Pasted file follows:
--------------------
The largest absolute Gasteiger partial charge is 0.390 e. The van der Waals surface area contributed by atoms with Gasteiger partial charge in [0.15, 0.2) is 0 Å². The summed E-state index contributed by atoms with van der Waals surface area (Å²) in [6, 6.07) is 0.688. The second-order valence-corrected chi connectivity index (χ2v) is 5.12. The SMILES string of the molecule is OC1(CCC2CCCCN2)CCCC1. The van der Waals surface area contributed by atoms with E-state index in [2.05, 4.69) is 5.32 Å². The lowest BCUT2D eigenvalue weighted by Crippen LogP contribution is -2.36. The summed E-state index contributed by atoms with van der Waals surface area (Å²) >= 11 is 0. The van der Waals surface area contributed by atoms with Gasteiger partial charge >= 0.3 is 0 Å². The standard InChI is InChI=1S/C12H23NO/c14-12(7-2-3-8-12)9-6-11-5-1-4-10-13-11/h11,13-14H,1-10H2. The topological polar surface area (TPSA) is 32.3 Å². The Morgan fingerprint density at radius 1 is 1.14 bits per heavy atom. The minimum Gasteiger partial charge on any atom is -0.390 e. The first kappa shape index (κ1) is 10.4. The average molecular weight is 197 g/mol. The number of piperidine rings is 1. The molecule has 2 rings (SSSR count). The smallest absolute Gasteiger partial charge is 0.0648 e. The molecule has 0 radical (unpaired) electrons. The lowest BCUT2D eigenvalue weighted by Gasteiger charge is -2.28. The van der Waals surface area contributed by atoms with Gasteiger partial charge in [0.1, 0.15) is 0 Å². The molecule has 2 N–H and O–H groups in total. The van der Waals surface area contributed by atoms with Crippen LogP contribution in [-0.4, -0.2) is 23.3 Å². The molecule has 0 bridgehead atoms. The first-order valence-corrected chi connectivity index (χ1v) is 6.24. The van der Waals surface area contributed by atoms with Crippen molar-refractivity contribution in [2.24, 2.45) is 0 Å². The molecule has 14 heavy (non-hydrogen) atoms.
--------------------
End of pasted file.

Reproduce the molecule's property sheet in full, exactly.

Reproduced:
The largest absolute Gasteiger partial charge is 0.390 e. The van der Waals surface area contributed by atoms with Gasteiger partial charge in [0.15, 0.2) is 0 Å². The summed E-state index contributed by atoms with van der Waals surface area (Å²) in [6, 6.07) is 0.688. The second-order valence-corrected chi connectivity index (χ2v) is 5.12. The SMILES string of the molecule is OC1(CCC2CCCCN2)CCCC1. The van der Waals surface area contributed by atoms with E-state index in [2.05, 4.69) is 5.32 Å². The lowest BCUT2D eigenvalue weighted by Crippen LogP contribution is -2.36. The summed E-state index contributed by atoms with van der Waals surface area (Å²) >= 11 is 0. The van der Waals surface area contributed by atoms with Gasteiger partial charge >= 0.3 is 0 Å². The standard InChI is InChI=1S/C12H23NO/c14-12(7-2-3-8-12)9-6-11-5-1-4-10-13-11/h11,13-14H,1-10H2. The topological polar surface area (TPSA) is 32.3 Å². The Morgan fingerprint density at radius 1 is 1.14 bits per heavy atom. The minimum Gasteiger partial charge on any atom is -0.390 e. The first kappa shape index (κ1) is 10.4. The average molecular weight is 197 g/mol. The number of piperidine rings is 1. The molecule has 2 rings (SSSR count). The smallest absolute Gasteiger partial charge is 0.0648 e. The molecule has 0 radical (unpaired) electrons. The lowest BCUT2D eigenvalue weighted by Gasteiger charge is -2.28. The van der Waals surface area contributed by atoms with Gasteiger partial charge in [0.1, 0.15) is 0 Å². The molecule has 2 N–H and O–H groups in total. The van der Waals surface area contributed by atoms with Crippen LogP contribution in [-0.4, -0.2) is 23.3 Å². The molecule has 0 bridgehead atoms. The first-order valence-corrected chi connectivity index (χ1v) is 6.24. The van der Waals surface area contributed by atoms with Crippen molar-refractivity contribution in [2.24, 2.45) is 0 Å². The molecule has 14 heavy (non-hydrogen) atoms.